Lessons from my Dentist

This morning, I had the great pleasure of sitting in a dentist’s chair for an hour having a tooth re-filled.  My dentist is a great guy, a client, and a golf partner, but I could think of a lot more exciting ways to spend my morning. As he was doing all the work in numbing my mouth and preparing me for his work, we chatted about my teeth. I mentioned that in over 40 years of my life, I had never had a broken tooth. Now in the past 2 and a half years, this was my third. I was hoping to chalk this up to my age, rather than a progressive problem that might jeopardize my teeth .

Gene chuckled and said it was pretty much about age. We do a lot of daily work with our teeth and over the course of time, a tooth breaking is a reality. This one he was working on today wasn’t going to go to a crown yet. We caught it very early and he was going to refill it with a very strong adhesive that would give it about 5 years more life before a crown was needed. He went on to say that proper care of teeth and gums wouldn’t get rid of all the issues that come with age and accident, but would over the course of your life set you up to have a healthy mouth full of your own teeth when you get old. My takeaway…taking care of your teeth by doing all the “not very fun” preventive work will ensure that you stay healthy and are able to deal effectively with crisis.

The same is true with your business or organization. You know that old saying about an ounce of prevention, right? The reason it’s an old saying is because it’s true!

Think of your business as your teeth. A lot of times, you only think about your teeth when they hurt or break. Many business owners only think about responding to crisis when the business hurts or breaks. By then, it’s too late and going to cost you a lot of pain and money.

Take preventative measures with your business. Consistently and regularly “brush and floss” by…

  1. Getting a second opinion on your insurance protection at least every other year.
  2. Performing an annual vulnerability analysis with your team to better understand what can hurt you.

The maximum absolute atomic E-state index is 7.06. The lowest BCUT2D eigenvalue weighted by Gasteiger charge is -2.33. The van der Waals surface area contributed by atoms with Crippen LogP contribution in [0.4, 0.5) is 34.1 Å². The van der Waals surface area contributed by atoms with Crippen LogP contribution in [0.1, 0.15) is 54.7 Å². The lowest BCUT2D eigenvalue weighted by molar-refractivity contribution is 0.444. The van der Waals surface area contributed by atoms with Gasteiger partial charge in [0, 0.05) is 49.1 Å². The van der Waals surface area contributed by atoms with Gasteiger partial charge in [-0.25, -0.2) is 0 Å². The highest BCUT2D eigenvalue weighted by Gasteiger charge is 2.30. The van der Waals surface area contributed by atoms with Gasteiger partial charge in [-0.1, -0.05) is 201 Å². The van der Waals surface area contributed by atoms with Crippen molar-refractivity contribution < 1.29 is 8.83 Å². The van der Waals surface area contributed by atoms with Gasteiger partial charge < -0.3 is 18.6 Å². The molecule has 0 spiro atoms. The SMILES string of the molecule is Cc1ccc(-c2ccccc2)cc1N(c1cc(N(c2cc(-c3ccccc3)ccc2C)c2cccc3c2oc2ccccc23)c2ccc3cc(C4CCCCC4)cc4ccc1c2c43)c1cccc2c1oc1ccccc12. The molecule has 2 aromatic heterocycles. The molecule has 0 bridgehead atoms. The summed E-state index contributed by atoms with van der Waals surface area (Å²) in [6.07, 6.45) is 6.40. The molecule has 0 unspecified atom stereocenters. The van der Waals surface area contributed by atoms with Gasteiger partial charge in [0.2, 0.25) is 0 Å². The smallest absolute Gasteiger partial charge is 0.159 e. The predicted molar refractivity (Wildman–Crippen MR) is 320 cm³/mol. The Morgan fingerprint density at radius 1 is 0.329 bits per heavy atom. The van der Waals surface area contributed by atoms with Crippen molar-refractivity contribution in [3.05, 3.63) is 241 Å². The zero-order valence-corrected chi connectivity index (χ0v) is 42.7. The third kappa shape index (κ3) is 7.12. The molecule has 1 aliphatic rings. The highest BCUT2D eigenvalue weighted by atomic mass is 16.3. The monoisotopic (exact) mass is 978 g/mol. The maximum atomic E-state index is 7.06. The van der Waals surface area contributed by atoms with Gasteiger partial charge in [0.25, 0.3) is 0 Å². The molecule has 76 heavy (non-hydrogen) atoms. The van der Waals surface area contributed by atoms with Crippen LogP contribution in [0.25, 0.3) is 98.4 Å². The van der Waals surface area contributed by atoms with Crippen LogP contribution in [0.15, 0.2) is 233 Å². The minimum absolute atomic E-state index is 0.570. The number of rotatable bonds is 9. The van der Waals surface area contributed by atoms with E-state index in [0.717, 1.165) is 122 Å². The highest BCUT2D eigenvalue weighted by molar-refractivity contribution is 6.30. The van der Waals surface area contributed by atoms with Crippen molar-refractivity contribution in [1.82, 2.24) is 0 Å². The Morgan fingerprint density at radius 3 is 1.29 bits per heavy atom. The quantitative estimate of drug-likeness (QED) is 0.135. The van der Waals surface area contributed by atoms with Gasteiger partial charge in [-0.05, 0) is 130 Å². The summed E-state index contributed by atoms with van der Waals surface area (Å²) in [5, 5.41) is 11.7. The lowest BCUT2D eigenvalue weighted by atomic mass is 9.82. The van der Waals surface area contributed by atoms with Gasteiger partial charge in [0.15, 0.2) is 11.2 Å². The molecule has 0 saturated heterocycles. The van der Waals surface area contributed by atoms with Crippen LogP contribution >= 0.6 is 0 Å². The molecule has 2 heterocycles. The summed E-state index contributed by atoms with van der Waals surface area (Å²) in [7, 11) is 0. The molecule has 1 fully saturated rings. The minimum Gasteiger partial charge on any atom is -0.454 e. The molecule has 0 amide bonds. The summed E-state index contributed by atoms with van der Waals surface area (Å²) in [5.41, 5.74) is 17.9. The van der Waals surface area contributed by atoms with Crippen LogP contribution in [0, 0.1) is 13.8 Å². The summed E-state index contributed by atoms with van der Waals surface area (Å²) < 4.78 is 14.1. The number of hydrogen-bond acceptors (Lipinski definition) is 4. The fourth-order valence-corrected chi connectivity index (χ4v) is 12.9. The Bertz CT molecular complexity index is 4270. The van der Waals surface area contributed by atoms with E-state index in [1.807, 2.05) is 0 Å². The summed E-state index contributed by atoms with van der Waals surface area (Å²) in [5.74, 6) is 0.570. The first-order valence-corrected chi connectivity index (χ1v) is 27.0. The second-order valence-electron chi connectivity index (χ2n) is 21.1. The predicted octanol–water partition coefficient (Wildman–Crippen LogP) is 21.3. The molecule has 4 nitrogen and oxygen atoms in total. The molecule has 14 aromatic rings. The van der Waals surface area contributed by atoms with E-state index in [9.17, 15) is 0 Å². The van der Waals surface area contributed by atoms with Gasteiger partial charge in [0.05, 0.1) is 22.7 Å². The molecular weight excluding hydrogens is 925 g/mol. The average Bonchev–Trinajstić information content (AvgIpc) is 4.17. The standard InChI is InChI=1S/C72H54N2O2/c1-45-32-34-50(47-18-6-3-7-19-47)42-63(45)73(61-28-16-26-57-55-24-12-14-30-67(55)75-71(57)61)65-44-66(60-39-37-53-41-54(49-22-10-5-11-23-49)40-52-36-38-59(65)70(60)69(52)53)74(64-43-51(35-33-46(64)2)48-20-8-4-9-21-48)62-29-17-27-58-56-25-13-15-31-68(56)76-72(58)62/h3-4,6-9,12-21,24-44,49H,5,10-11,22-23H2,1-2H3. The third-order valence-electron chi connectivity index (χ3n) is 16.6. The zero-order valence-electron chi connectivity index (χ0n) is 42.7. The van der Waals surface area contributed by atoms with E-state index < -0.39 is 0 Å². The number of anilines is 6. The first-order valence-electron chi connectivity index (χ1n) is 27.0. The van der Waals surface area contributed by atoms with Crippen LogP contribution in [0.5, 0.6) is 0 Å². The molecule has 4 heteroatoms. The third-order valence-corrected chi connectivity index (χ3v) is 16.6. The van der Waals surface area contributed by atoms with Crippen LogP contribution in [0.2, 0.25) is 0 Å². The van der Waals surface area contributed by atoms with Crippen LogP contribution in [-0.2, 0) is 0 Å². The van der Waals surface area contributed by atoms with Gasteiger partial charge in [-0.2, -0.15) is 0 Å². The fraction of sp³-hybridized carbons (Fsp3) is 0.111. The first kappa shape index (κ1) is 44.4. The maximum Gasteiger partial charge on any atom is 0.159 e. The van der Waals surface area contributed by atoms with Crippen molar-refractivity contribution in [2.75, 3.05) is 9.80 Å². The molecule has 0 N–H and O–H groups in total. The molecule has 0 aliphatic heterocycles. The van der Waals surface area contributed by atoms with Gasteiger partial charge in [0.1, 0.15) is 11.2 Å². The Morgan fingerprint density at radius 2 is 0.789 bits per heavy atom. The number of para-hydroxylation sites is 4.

3. Practicing your team’s response to crisis through simulated exercises like Corporate War Games or Table Tops.
  4. Committing to implementing changes and monitoring them for success.
  5. Surrounding yourself with experts in risk management that will provide you with valuable recommendations, strategy, and insight that you don’t have internally.
  6. Fix your “hot spots” before you need a root canal!

Going to the dentist isn’t any fun (nothing personal Gene – I’d rather meet on the first tee). However, I go at least twice a year and take Gene’s advice on when to fix my “hot spots.” If as an executive or business owner, you don’t do the same thing with your business when it comes to risk and crisis management, you’re liable to be toothless. Let’s be honest – you face crisis every year. If you can be better prepared to respond you will save money; save time; improve morale; reduce your insurance premiums; enhance productivity; improve your peace of mind; and have a bigger smile on your face at the end.

Start today. It’s a pretty painless process. If you don’t know how or where to start, ask. Ignorance is no excuse. Your business continuation and the well-being of your employees, customers, and supply chain count on you.

And, don’t forget to floss!

© 2011 Dan Weedin. All Rights Reserved.

  1. November 12, 2011 at 7:12 pm

    Hi,
    It’s really too much informative for me.You are great dentist and have knowledge too,thanks for sharing your valuable ideas.

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